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TWO

The Hot Spot is on West Forty-third, and it is owned by Mike Cantrey, alias the Brain. Cantrey headed just about every racket on the main stem. No murder, beering or bootlegging. Not crude stuff like that. He just took suckers. He ran machines, gambling houses, spots like this one, which were blinds for his crooked wheels in the rear. And it was Cantrey I had written my expose about.

I went in and took a seat by myself in one of the oaken stalls. A waiter came over and looked questioningly at me. I said: "An Old Fashioned, garsong, as ever."

While I was waiting for him I lighted a cigarette. A shadow fell across my table. I looked up. A girl was standing in front of my stall. She had corn-hair, a smooth-looker, and was dressed like the Queen of Sheba.

"I know you," she said, pointing.

She was a little bit tight and she was holding a rye highball. I thought I'd seen her before somewhere, but I played safe. I said: "You've got the better of me, Garbo."

"You're Daffy Dill," she said.

"Right the first time," I said.

"You're a reporter on the «Chronicle."«

"Wrong there," I said sadly. "I was a reporter on the «Chronicle.» I just lost my job. That's why my tears are staining my best shirt. Sit down and put up your hair and have a good cry with me. Who are you?"

"Tough," she said-about the job, and then added: "I'm Clare Gordon. " I didn't look bright. "You know-Pemberton Gordon's daughter. You interviewed him at the house last week on the N. R. A. He's in the cloak and suit end as administrator."

"Hell, yes!" I said, shaking hands with the gel. "But I didn't see you there or I would have stayed longer." I surveyed her. "You make pretty good copy yourself. Been in any more scrapes lately? I haven't seen a yarn about you since you forced down the police plane when it tried to get you for stunting over the city."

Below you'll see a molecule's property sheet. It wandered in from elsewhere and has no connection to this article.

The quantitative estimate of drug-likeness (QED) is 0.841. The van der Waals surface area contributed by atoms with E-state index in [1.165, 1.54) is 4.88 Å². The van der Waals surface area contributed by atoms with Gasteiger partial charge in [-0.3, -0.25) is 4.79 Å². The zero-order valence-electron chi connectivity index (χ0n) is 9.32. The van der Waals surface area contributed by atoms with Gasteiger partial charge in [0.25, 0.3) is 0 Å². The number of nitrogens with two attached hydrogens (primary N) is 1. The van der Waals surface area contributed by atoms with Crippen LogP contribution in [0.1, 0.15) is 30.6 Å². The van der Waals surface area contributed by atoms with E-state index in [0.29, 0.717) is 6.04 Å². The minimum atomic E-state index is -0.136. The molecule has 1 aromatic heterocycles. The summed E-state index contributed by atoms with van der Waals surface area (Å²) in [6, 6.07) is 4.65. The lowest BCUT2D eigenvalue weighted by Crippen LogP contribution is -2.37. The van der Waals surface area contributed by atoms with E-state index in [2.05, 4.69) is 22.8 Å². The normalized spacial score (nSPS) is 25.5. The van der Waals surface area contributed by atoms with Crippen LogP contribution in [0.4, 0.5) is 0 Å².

She made a face. "That was a jam. They cracked up in landing. I've reformed. Dad played hell with me on that one."

The waiter brought my Old Fashioned.

"Have one?" I asked.

"Sure," she said. "Thanks."

"Another," I told the waiter. He left.

"How'd you lose your job?"

I said: "I happened to have a guy in the office who hates my nerve. He had my job but he couldn't deliver. They promoted me to his forty fish a week and he's been sore at me ever since. He fixed me into a libellous story. Changed one word and got the paper in a jam. It looked as though I'd written it-and so I am fired."

"Tsk, tsk," she said, shaking her head. "Bad, bad. Daffy, am I a pal?"

"My fran," I said, "I have known you for years."

"You help me out," Clare said, "and I'll get you back your job."

"Why not?" I said. "Consider yourself helped."

She handed me a slip of paper. It had a list of figures on it which added up to five grand. "Know what that is?"

"I. O. U.'s, probably," I said. "Been playing the wheel?"

"Not me," she said. "I'm not that dumb. But my brother has and he's in a real spot. Dad's cracked down on him lately. Won't give him money. Dick was playing the wheel here at Cantrey's. He lost. He gave them an I. O. U. each time. Now they want to collect. They're going to go to dad and I know it'll get Dick disowned or something. I told him I'd fix it up. I saw the Brain. He said no."

"Five grand," I mused. "O. K., girlie. You sit here and devour your drink. I'll be right back."

I got up and went to the back door. Rigo, the Brain's right-hand man, peered out at me through the barred door.

"Oh, it's you," he said, and opened up. I went in.